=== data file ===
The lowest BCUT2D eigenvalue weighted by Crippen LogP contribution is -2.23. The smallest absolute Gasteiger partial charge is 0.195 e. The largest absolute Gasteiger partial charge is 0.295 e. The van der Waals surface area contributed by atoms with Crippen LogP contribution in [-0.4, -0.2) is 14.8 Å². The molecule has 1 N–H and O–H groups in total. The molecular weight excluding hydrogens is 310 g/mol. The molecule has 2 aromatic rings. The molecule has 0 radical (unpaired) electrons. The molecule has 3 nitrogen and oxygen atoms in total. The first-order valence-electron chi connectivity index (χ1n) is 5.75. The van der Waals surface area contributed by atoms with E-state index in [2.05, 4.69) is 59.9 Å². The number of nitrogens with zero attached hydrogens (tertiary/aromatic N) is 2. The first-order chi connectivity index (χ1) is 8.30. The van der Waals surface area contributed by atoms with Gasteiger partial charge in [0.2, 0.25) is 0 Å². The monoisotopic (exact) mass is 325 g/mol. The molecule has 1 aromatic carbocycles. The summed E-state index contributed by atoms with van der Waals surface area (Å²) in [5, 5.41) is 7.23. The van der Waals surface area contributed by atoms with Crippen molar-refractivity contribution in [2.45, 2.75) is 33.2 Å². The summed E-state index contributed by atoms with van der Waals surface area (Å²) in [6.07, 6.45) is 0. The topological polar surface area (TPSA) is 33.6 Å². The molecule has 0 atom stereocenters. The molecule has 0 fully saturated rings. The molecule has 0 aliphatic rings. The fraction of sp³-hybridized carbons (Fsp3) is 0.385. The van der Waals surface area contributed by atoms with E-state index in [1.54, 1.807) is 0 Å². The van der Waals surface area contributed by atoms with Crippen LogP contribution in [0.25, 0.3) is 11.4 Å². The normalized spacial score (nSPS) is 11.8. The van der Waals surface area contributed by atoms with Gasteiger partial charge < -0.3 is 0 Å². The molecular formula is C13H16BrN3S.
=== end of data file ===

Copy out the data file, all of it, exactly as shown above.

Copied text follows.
The lowest BCUT2D eigenvalue weighted by Crippen LogP contribution is -2.23. The smallest absolute Gasteiger partial charge is 0.195 e. The largest absolute Gasteiger partial charge is 0.295 e. The van der Waals surface area contributed by atoms with Crippen LogP contribution in [-0.4, -0.2) is 14.8 Å². The molecule has 1 N–H and O–H groups in total. The molecular weight excluding hydrogens is 310 g/mol. The molecule has 2 aromatic rings. The molecule has 0 radical (unpaired) electrons. The molecule has 3 nitrogen and oxygen atoms in total. The first-order valence-electron chi connectivity index (χ1n) is 5.75. The van der Waals surface area contributed by atoms with E-state index in [2.05, 4.69) is 59.9 Å². The number of nitrogens with zero attached hydrogens (tertiary/aromatic N) is 2. The first-order chi connectivity index (χ1) is 8.30. The van der Waals surface area contributed by atoms with Gasteiger partial charge in [0.2, 0.25) is 0 Å². The monoisotopic (exact) mass is 325 g/mol. The molecule has 1 aromatic carbocycles. The summed E-state index contributed by atoms with van der Waals surface area (Å²) in [5, 5.41) is 7.23. The van der Waals surface area contributed by atoms with Crippen molar-refractivity contribution in [2.45, 2.75) is 33.2 Å². The summed E-state index contributed by atoms with van der Waals surface area (Å²) in [6.07, 6.45) is 0. The topological polar surface area (TPSA) is 33.6 Å². The molecule has 0 atom stereocenters. The molecule has 0 fully saturated rings. The molecule has 0 aliphatic rings. The fraction of sp³-hybridized carbons (Fsp3) is 0.385. The van der Waals surface area contributed by atoms with E-state index in [1.54, 1.807) is 0 Å². The van der Waals surface area contributed by atoms with Crippen LogP contribution in [0.25, 0.3) is 11.4 Å². The normalized spacial score (nSPS) is 11.8. The van der Waals surface area contributed by atoms with Gasteiger partial charge < -0.3 is 0 Å². The molecular formula is C13H16BrN3S.